5. New superannuation guarantee penalties
This legislation will increase the penalties on employers who fail to comply with their superannuation guarantee obligations and allow the ATO to issue employers with education directions or directions to pay the superannuation guarantee charge and strengthens the penalties on directors for non-compliance.
6. Bans on exit fees, opt-in for insurance and consolidation of inactive accounts
The legislation currently in the parliament covers exist fees, insurance and inactive member accounts and was announced in the 2018 Federal budget.
Exit fees on withdrawal of super benefits will be banned and limits will be introduced on the amount of fees that can be charged for MySuper or choice products where the balance of a member’s account is less than $6,000.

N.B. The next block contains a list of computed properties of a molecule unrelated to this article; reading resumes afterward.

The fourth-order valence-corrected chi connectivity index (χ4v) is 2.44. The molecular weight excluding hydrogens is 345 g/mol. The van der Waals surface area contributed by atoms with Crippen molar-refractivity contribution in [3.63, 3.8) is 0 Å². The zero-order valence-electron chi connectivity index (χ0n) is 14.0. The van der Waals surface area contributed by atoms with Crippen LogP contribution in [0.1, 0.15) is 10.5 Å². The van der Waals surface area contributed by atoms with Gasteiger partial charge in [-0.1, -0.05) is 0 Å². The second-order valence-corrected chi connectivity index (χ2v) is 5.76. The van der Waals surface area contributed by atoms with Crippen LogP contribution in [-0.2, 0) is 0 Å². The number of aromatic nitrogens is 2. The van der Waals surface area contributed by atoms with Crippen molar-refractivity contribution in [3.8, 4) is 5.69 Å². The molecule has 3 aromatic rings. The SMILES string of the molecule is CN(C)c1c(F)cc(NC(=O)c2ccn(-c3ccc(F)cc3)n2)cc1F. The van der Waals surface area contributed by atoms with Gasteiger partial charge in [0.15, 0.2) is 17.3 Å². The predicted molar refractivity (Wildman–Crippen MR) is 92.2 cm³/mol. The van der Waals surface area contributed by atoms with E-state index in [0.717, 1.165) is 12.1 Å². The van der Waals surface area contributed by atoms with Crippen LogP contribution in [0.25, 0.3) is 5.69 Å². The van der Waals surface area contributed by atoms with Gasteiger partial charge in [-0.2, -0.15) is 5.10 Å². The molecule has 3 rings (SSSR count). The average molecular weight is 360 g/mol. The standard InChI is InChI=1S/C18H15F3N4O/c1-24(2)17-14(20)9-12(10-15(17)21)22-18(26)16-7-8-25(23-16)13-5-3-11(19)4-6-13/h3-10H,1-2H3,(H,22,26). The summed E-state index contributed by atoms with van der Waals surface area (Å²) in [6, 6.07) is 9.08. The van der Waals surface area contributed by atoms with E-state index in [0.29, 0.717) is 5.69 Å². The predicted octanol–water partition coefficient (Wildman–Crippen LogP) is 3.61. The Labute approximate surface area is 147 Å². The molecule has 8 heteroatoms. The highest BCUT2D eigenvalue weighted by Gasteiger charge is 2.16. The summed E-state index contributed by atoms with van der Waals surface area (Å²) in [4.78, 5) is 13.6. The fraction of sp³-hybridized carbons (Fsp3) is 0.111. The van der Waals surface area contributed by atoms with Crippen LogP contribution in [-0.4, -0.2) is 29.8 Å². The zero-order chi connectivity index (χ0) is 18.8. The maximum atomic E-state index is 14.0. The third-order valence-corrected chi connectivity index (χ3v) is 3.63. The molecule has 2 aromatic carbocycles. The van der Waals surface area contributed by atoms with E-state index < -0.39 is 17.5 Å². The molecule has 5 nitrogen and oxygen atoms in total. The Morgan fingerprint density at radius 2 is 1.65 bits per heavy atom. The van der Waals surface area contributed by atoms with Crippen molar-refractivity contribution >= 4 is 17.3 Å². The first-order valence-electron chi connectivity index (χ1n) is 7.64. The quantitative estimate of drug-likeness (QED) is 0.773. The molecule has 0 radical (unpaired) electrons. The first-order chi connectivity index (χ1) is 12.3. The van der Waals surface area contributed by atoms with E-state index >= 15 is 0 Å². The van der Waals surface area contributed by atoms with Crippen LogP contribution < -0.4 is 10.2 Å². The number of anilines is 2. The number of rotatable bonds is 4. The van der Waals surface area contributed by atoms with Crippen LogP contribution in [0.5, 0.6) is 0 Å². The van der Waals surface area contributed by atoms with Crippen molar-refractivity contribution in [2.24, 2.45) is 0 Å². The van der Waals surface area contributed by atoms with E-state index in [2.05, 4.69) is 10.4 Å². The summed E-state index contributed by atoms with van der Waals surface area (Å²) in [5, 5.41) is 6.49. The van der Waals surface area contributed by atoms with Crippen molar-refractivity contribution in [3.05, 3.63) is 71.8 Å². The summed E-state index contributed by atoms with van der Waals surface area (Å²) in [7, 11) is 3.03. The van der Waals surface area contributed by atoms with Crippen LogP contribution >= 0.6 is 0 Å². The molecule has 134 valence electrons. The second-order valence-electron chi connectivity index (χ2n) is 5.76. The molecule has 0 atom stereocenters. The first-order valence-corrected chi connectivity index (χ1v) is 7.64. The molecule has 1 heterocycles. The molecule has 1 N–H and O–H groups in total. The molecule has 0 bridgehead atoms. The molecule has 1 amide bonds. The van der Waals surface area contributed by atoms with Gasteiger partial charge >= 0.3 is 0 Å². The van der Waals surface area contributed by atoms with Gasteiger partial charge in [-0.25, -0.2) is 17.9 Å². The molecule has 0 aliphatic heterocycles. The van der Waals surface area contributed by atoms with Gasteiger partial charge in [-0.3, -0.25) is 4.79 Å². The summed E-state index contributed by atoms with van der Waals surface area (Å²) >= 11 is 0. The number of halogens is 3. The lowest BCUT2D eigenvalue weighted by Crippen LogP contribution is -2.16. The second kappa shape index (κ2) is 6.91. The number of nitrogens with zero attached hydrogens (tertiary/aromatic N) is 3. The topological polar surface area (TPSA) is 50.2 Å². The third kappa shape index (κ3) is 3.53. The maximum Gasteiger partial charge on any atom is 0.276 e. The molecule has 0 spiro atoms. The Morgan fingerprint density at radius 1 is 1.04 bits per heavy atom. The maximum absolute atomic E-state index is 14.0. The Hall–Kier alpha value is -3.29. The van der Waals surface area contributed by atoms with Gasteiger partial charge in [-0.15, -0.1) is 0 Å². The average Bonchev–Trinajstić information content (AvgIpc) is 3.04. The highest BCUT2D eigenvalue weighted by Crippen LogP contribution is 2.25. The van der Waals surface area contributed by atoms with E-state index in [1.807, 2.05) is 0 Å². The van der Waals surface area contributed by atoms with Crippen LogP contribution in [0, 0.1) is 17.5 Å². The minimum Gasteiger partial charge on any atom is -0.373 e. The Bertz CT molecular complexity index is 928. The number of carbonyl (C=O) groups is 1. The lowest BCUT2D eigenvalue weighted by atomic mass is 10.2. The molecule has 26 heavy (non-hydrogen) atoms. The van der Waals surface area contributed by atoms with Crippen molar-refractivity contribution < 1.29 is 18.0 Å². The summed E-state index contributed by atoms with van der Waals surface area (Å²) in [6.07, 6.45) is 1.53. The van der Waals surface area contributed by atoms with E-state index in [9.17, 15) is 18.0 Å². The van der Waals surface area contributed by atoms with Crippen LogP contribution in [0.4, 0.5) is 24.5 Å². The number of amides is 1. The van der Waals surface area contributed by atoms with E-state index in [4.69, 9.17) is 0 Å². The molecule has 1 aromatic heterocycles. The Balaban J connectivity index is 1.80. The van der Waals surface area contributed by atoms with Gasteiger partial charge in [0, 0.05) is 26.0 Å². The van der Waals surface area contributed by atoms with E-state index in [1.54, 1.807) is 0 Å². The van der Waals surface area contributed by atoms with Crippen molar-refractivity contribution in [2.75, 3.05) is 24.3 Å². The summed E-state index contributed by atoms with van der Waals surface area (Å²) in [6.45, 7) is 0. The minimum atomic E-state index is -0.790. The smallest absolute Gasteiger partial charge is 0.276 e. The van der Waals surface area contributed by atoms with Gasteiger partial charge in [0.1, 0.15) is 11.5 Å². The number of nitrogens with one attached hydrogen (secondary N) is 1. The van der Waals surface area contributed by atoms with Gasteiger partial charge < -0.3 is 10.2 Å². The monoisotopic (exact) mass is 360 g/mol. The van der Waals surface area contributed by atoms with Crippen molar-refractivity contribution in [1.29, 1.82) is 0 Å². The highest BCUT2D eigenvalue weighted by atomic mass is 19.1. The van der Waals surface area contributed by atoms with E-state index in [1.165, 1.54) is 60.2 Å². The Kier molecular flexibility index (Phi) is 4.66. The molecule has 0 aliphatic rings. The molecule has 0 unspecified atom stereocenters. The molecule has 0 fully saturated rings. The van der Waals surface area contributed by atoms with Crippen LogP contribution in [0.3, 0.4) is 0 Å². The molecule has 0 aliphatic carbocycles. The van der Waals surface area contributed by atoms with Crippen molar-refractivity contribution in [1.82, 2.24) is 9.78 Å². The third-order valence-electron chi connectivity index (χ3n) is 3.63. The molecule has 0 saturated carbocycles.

Insurance will not be permitted on an opt-out basis in some circumstances and superannuation funds cannot provide death, total and permanent disability or income protection insurance on an opt-out basis where:
- the member is under the age of 25 years and begins to hold a new superannuation account on or after 1 July 2019;
- the member’s account balance falls below $6,000; or
- the member’s account has not received a contribution for 13 months and is inactive.
This may have an impact on members of SMSFs who hold member accounts in industry or retail funds for purposes of accessing insurance cover as their account balance may fall below $6,000.
Inactive low-balance accounts are required to be paid to the ATO and any amounts received will be consolidated in some situations.
Proposed legislation that’s not yet in the parliament
7. Number of members of an SMSF increase from four to six members